ECR2016: Rise In Thymic Tumour Patients In Japan Calls For More MRI

Photo: Anterior view of chest showing location and size of adult thymus (Source: https://commons.wikimedia.org/wiki/Main_Page)

The number of thymic tumour patients is increasing rapidly in Japan because of the abundance of computed tomography (CT) scanners in the country that makes the examination easily accessible, as a result of which the prevalence of this condition is now better recorded.

Speaking on diagnostic imaging of thymic tumours at the “ESR Meets Japan” symposium during the European Congress of Radiology (ECR2016) in Vienna, Professor Noriyuki Tomiyama from the Graduate School of Medicine, Osaka University, said that surgeries of thymic carcinoma have increased five-fold, from 500 in 1986 to 2,500 today.

He said that the Japanese Association for Research on the Thymus (JART) is in research cooperation with the International Thymic Malignagy Group (ITMIG), a body headed by Prof Frank Detterbeck of Yale University, that aims to promote the advancement of clinical and basic science pertaining to thymic and other mediastinal malignancies and related conditions.

Tomiyama said that the three areas of interest are thymic cyst, thymoma and thymic carcinoma.

Progress in thymic malignancies has been slow, according to ITMIG. Although a few centres are recognised for their experience in thymic conditions, there has been a general sense that because little is known about these diseases, it is acceptable for a physician with very limited experience to do whatever he or she thinks is best when treating an occasional patient.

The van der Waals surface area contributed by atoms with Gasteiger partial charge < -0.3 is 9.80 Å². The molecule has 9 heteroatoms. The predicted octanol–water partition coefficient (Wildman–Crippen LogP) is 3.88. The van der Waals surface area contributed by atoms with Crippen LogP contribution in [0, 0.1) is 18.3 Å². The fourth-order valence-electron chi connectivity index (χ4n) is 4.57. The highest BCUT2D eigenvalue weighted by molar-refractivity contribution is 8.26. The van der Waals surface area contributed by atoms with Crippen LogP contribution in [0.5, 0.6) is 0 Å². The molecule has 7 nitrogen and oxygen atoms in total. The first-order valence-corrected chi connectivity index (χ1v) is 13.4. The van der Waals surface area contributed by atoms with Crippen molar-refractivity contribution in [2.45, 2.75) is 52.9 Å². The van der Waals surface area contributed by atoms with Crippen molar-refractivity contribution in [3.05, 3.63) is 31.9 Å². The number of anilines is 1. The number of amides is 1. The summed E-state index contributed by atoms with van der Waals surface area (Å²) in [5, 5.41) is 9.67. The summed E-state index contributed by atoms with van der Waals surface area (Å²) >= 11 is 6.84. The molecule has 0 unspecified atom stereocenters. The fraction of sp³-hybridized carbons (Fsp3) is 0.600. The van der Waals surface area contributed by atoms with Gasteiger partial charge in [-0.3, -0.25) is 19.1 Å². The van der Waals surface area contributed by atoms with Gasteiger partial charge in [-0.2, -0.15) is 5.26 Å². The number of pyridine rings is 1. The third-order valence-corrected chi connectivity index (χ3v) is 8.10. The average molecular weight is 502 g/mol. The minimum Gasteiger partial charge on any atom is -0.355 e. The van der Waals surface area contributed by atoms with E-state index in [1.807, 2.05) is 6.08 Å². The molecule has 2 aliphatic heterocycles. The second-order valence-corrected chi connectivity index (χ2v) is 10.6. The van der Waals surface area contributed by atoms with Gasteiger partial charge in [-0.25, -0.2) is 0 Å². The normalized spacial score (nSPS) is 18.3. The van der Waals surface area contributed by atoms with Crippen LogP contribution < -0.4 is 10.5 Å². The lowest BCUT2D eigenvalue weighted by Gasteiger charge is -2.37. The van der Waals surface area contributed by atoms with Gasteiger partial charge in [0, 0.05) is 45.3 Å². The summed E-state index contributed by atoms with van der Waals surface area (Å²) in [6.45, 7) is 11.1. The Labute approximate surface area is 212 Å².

The thymus is a specialised primary lymphoid organ of the immune system. It is composed of two identical lobes and is located anatomically in the anterior superior mediastinum, in front of the heart and behind the sternum.

“The differences between CT and magnetic resonance imaging (MEI) is that CT produces higher detection results in thymic carcinoma, while the MR results high on thymic cysts,” Tomiyama said.

“The most important thing we need to find out is if that is a true tumour or a cyst. Sometimes it is difficult to differentiate by using CT alone, so, I think we should be using MR more.”

“If we find a small thymoma, should we continue and proceed with surgery? It is also easier for us to treat a big thymoma, but if we find a small thymoma of less than 1cm we seem to have difficulty on how to manage them,” Tomiyama concluded.

The thymus is largest and most active during the neonatal and pre-adolescent periods and two primary forms of tumours originate in the thymus:

Thymomas – the thymic epithelial cells are found in 10-15 percent of patients with myasthenia gravis where symptoms are sometimes confused with bronchitis or a strong cough.

Lymphomas – originating from the thymocytes occur in people with an enlarged thymus, particularly children, who were treated with intense radiation in the years before 1950.

Surgical thymectomy for the removal of the thymus is conducted to gain access to the heart for surgery to correct congenital heart defects in the neonatal period. In neonates, but not older children or adults, the relative size of the thymus obstructs surgical access to the heart. Removal of the thymus in infancy results in immunodeficiency by some measures.

Published on : Sun, 6 Mar 2016


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